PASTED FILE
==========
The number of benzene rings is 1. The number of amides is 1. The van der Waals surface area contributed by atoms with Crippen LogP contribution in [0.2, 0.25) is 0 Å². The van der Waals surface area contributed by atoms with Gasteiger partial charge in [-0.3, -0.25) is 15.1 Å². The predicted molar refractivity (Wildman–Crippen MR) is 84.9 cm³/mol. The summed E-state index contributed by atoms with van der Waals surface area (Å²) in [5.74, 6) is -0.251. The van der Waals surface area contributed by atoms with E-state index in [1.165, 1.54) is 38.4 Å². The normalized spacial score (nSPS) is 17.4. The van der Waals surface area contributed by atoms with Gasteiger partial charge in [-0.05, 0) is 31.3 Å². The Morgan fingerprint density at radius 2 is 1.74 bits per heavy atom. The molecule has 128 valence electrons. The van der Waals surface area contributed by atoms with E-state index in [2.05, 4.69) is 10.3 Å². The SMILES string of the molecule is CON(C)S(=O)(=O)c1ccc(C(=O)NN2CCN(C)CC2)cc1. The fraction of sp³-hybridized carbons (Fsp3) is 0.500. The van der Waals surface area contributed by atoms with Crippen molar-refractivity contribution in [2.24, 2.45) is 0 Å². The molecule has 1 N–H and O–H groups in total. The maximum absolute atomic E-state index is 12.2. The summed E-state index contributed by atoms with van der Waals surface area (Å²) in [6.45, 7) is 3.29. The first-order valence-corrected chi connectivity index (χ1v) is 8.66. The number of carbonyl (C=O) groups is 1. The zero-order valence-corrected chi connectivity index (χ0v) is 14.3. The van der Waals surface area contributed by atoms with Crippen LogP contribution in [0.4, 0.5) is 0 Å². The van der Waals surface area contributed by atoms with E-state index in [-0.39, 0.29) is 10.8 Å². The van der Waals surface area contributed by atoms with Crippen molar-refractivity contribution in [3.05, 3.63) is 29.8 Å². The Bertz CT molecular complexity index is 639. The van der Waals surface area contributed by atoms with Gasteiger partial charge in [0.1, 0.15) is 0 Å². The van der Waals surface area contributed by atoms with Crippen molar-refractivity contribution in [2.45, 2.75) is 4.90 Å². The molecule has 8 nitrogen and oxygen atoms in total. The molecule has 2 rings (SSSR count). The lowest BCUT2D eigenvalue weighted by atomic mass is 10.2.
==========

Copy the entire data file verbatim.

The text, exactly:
The number of benzene rings is 1. The number of amides is 1. The van der Waals surface area contributed by atoms with Crippen LogP contribution in [0.2, 0.25) is 0 Å². The van der Waals surface area contributed by atoms with Gasteiger partial charge in [-0.3, -0.25) is 15.1 Å². The predicted molar refractivity (Wildman–Crippen MR) is 84.9 cm³/mol. The summed E-state index contributed by atoms with van der Waals surface area (Å²) in [5.74, 6) is -0.251. The van der Waals surface area contributed by atoms with E-state index in [1.165, 1.54) is 38.4 Å². The normalized spacial score (nSPS) is 17.4. The van der Waals surface area contributed by atoms with Gasteiger partial charge in [-0.05, 0) is 31.3 Å². The Morgan fingerprint density at radius 2 is 1.74 bits per heavy atom. The molecule has 128 valence electrons. The van der Waals surface area contributed by atoms with E-state index in [2.05, 4.69) is 10.3 Å². The SMILES string of the molecule is CON(C)S(=O)(=O)c1ccc(C(=O)NN2CCN(C)CC2)cc1. The fraction of sp³-hybridized carbons (Fsp3) is 0.500. The van der Waals surface area contributed by atoms with Crippen molar-refractivity contribution in [2.24, 2.45) is 0 Å². The molecule has 1 N–H and O–H groups in total. The maximum absolute atomic E-state index is 12.2. The summed E-state index contributed by atoms with van der Waals surface area (Å²) in [6.45, 7) is 3.29. The first-order valence-corrected chi connectivity index (χ1v) is 8.66. The number of carbonyl (C=O) groups is 1. The zero-order valence-corrected chi connectivity index (χ0v) is 14.3. The van der Waals surface area contributed by atoms with Crippen LogP contribution in [0.4, 0.5) is 0 Å². The van der Waals surface area contributed by atoms with E-state index in [-0.39, 0.29) is 10.8 Å². The van der Waals surface area contributed by atoms with Crippen molar-refractivity contribution in [3.05, 3.63) is 29.8 Å². The Bertz CT molecular complexity index is 639. The van der Waals surface area contributed by atoms with Gasteiger partial charge in [0.1, 0.15) is 0 Å². The van der Waals surface area contributed by atoms with Crippen molar-refractivity contribution in [2.45, 2.75) is 4.90 Å². The molecule has 8 nitrogen and oxygen atoms in total. The molecule has 2 rings (SSSR count). The lowest BCUT2D eigenvalue weighted by atomic mass is 10.2.